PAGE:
As new competitors flood the marketplace, have a plan to react before it impacts your business. Download the External Analysis whitepaper to gain an advantage over competitors by overcoming obstacles and preparing to react to external forces, such as it being a buyer’s market. 

A high threat of new entrance can both make an industry more competitive and decrease profit potential for existing competitors. On the other hand, a low threat of entry makes an industry less competitive and increases profit potential for the existing firms. New entrants are deterred by barriers to entry.

Barriers to Entry

Several factors determine the degree of the threat of new entrants to an industry. Furthermore, many of these factors fall into the category of barriers to entry, or entry barriers. Barriers to entry are factors or conditions in the competitive environment of an industry that make it difficult for new businesses to begin operating in that market.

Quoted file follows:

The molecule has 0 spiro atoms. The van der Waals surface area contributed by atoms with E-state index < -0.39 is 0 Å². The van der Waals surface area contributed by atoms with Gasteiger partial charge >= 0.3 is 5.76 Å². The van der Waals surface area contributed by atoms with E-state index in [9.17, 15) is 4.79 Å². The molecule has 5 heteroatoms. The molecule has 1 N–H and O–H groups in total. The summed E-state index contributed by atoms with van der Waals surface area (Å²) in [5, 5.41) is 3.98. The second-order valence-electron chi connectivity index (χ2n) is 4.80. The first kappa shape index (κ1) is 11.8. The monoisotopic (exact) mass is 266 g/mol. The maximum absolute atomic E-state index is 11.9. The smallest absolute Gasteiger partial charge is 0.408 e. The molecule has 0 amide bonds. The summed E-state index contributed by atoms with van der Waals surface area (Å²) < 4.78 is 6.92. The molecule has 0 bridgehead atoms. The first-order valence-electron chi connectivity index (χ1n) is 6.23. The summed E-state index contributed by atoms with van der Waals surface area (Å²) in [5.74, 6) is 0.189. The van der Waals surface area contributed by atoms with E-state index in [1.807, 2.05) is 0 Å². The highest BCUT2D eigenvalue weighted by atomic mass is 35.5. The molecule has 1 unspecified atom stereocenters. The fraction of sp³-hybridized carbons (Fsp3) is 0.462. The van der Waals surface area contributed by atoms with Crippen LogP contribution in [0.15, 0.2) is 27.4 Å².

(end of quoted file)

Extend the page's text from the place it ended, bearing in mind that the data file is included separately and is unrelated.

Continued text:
Examples of Barriers to Entry

A high production-profitability threshold requirement, or economy of scale, is an entry barrier that can lower the threat of entry. Highly differentiated products or well-known brand names are both barriers to entry that can lower the threat of new entrants. Significant upfront capital investments required to start a business can lower the threat of new entrants. Whereas, high consumer switching costs are a barrier to entry. When access to distribution channels is an entry barrier – if it is difficult to gain access to these channels, the threat of entry is low. Access to favorable locations, proprietary technology, or proprietary production material inputs also increase entry barriers and decrease the threat of entry.